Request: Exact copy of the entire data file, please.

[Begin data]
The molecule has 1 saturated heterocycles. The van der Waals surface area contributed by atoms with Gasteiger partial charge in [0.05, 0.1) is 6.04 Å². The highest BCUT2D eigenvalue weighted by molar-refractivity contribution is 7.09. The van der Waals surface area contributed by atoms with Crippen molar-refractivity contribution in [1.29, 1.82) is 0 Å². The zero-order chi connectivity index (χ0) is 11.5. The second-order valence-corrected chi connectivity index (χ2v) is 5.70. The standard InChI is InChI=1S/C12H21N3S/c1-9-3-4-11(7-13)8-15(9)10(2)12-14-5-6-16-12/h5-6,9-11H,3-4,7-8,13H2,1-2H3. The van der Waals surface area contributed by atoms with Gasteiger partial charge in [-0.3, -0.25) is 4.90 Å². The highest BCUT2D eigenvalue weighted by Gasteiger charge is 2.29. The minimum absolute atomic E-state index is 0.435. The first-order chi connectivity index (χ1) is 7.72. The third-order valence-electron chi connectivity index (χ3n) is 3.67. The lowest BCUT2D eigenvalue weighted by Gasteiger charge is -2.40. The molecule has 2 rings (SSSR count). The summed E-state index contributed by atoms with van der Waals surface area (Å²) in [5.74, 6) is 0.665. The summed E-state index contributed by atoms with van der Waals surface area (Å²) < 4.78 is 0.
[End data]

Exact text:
The molecule has 1 saturated heterocycles. The van der Waals surface area contributed by atoms with Gasteiger partial charge in [0.05, 0.1) is 6.04 Å². The highest BCUT2D eigenvalue weighted by molar-refractivity contribution is 7.09. The van der Waals surface area contributed by atoms with Crippen molar-refractivity contribution in [1.29, 1.82) is 0 Å². The zero-order chi connectivity index (χ0) is 11.5. The second-order valence-corrected chi connectivity index (χ2v) is 5.70. The standard InChI is InChI=1S/C12H21N3S/c1-9-3-4-11(7-13)8-15(9)10(2)12-14-5-6-16-12/h5-6,9-11H,3-4,7-8,13H2,1-2H3. The van der Waals surface area contributed by atoms with Gasteiger partial charge in [-0.3, -0.25) is 4.90 Å². The highest BCUT2D eigenvalue weighted by Gasteiger charge is 2.29. The minimum absolute atomic E-state index is 0.435. The first-order chi connectivity index (χ1) is 7.72. The third-order valence-electron chi connectivity index (χ3n) is 3.67. The lowest BCUT2D eigenvalue weighted by Gasteiger charge is -2.40. The molecule has 2 rings (SSSR count). The summed E-state index contributed by atoms with van der Waals surface area (Å²) in [5.74, 6) is 0.665. The summed E-state index contributed by atoms with van der Waals surface area (Å²) < 4.78 is 0.